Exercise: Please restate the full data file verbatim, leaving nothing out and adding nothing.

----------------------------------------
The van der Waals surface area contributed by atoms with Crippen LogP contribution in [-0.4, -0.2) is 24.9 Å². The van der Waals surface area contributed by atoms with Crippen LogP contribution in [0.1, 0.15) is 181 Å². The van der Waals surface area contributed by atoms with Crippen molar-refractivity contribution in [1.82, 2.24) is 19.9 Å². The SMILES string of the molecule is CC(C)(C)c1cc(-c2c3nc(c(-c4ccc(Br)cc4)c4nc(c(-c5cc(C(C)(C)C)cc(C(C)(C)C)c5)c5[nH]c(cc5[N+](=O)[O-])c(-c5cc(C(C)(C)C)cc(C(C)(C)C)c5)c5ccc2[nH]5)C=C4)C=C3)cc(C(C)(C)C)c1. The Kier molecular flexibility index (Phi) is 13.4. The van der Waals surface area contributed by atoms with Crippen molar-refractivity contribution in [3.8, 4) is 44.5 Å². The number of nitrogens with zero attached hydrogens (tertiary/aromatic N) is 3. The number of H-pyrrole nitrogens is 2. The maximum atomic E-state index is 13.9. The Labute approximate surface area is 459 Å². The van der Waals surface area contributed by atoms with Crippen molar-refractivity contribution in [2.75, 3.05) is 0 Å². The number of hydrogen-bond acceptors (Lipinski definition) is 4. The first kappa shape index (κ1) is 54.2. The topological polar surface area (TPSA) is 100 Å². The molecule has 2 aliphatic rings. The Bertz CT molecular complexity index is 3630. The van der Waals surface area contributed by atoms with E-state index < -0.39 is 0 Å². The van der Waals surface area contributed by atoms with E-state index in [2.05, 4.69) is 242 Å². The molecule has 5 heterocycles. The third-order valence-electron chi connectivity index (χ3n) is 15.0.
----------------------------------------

The van der Waals surface area contributed by atoms with Crippen LogP contribution in [-0.4, -0.2) is 24.9 Å². The van der Waals surface area contributed by atoms with Crippen LogP contribution in [0.1, 0.15) is 181 Å². The van der Waals surface area contributed by atoms with Crippen molar-refractivity contribution in [1.82, 2.24) is 19.9 Å². The SMILES string of the molecule is CC(C)(C)c1cc(-c2c3nc(c(-c4ccc(Br)cc4)c4nc(c(-c5cc(C(C)(C)C)cc(C(C)(C)C)c5)c5[nH]c(cc5[N+](=O)[O-])c(-c5cc(C(C)(C)C)cc(C(C)(C)C)c5)c5ccc2[nH]5)C=C4)C=C3)cc(C(C)(C)C)c1. The Kier molecular flexibility index (Phi) is 13.4. The van der Waals surface area contributed by atoms with Crippen molar-refractivity contribution in [3.8, 4) is 44.5 Å². The number of nitrogens with zero attached hydrogens (tertiary/aromatic N) is 3. The number of H-pyrrole nitrogens is 2. The maximum atomic E-state index is 13.9. The Labute approximate surface area is 459 Å². The van der Waals surface area contributed by atoms with Crippen molar-refractivity contribution in [2.75, 3.05) is 0 Å². The number of hydrogen-bond acceptors (Lipinski definition) is 4. The first kappa shape index (κ1) is 54.2. The topological polar surface area (TPSA) is 100 Å². The molecule has 2 aliphatic rings. The Bertz CT molecular complexity index is 3630. The van der Waals surface area contributed by atoms with E-state index < -0.39 is 0 Å². The van der Waals surface area contributed by atoms with E-state index in [2.05, 4.69) is 242 Å². The molecule has 5 heterocycles. The third-order valence-electron chi connectivity index (χ3n) is 15.0.